It was pretty widely acknowledged by the team that they wanted to bring Nate McLouth back for the 2013 season, and today they've accomplished that goal; McLouth will get $2 M, with the potential for another $500 K in incentives.
We've discussed the Orioles signing McLouth quite a bit since the season ended; my opinion was that a $2-3 M contract could be an OK value (apparently the O's agreed), but that it wouldn't do much to actually improve the team for next year. And so it is.
It seems like the team is done looking for outfield help and will go with Nate McLouth and (if healthy, presumably) Nolan Reimold in left-field for 2013. A McLouth/Reimold combo is certainly capable of providing league average (or even a little above) production out there but I wouldn't necessarily consider that the most probable outcome, and so it leaves the O's (who got about 1 win from left in 2012) in a marginally better position than they were. Really, just losing Endy Chavez's -0.8 fWAR is a pretty sizable upgrade all by itself, but the opportunity was potentially there to make it a real jump.
I've had a hard time figuring out this off-season if the Orioles viewed themselves like a 93 win team (and so they were already mostly set to compete in the AL East again) or a 73 win team (and so far away that they're just look to add complementary pieces and wait for the younger guys in improve). The club could have stood to add wins in left-field, second-base, first-base, and third-base. So far it looks like they have Nate McLouth and Alexi Casilla penciled in for the first two spots (and potentially Manny Machado at third). Those are the types of guys who can certainly hold down jobs for second division teams, but unless their record in one-run games was close to 0% luck last season, they're not likely to do a huge amount to help propel the Orioles to the play-offs again.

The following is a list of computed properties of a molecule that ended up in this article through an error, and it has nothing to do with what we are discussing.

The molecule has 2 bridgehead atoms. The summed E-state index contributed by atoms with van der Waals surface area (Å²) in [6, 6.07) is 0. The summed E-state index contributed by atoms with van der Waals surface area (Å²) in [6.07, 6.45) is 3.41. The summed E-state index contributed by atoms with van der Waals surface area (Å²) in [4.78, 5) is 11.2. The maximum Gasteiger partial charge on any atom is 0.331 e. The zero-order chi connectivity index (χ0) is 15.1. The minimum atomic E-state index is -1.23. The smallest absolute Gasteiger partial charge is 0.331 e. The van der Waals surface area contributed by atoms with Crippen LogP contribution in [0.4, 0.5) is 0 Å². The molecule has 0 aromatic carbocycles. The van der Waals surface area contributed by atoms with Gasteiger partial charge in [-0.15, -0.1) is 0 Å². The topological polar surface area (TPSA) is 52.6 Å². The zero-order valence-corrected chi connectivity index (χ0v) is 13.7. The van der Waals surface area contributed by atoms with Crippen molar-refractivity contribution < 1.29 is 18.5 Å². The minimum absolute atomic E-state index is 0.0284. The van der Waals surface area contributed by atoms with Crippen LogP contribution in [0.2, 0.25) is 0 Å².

I would have liked to have seen the O's go after Melky Cabrera on the kind of deal he ended up getting from the Blue Jays (2/$16 M), or looked at Nick Swisher if his contract demands are more in line with some rumors (more like 4 years than 7). If the Orioles started the off-season out as more of an 80-85 win team, then those types of players are ones who can add W's. Going for the cheaper value players can be a fine strategy - one I've recommended often in the past - but if they want to be competitive then that probably isn't going to be quite enough with the pieces they currently have. That doesn't mean that the Nate McLouth signing was bad - the question is just if it will be enough.